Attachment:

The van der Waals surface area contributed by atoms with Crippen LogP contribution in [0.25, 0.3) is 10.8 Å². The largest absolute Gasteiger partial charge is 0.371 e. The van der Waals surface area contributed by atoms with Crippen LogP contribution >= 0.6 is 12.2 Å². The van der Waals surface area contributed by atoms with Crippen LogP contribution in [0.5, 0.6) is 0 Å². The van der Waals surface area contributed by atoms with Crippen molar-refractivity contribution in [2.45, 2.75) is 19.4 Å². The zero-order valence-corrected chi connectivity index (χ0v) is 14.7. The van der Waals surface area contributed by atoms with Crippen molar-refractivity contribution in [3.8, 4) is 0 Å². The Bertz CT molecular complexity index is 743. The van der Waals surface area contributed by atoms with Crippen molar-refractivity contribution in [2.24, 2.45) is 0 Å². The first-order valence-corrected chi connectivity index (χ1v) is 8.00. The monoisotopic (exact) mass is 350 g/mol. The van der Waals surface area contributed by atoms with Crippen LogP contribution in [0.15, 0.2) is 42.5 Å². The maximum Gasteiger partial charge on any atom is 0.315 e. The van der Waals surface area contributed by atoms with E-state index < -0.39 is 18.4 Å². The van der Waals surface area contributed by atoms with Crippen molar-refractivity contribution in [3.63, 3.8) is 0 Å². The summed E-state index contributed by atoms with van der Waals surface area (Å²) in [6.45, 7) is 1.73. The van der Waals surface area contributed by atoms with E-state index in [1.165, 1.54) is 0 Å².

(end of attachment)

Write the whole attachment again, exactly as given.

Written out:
The van der Waals surface area contributed by atoms with Crippen LogP contribution in [0.25, 0.3) is 10.8 Å². The largest absolute Gasteiger partial charge is 0.371 e. The van der Waals surface area contributed by atoms with Crippen LogP contribution >= 0.6 is 12.2 Å². The van der Waals surface area contributed by atoms with Crippen LogP contribution in [0.5, 0.6) is 0 Å². The van der Waals surface area contributed by atoms with Crippen molar-refractivity contribution in [2.45, 2.75) is 19.4 Å². The zero-order valence-corrected chi connectivity index (χ0v) is 14.7. The van der Waals surface area contributed by atoms with Crippen molar-refractivity contribution in [3.8, 4) is 0 Å². The Bertz CT molecular complexity index is 743. The van der Waals surface area contributed by atoms with Crippen molar-refractivity contribution in [2.24, 2.45) is 0 Å². The first-order valence-corrected chi connectivity index (χ1v) is 8.00. The monoisotopic (exact) mass is 350 g/mol. The van der Waals surface area contributed by atoms with Crippen LogP contribution in [0.15, 0.2) is 42.5 Å². The maximum Gasteiger partial charge on any atom is 0.315 e. The van der Waals surface area contributed by atoms with E-state index < -0.39 is 18.4 Å². The van der Waals surface area contributed by atoms with Crippen molar-refractivity contribution in [3.63, 3.8) is 0 Å². The summed E-state index contributed by atoms with van der Waals surface area (Å²) in [6.45, 7) is 1.73. The van der Waals surface area contributed by atoms with E-state index in [1.165, 1.54) is 0 Å².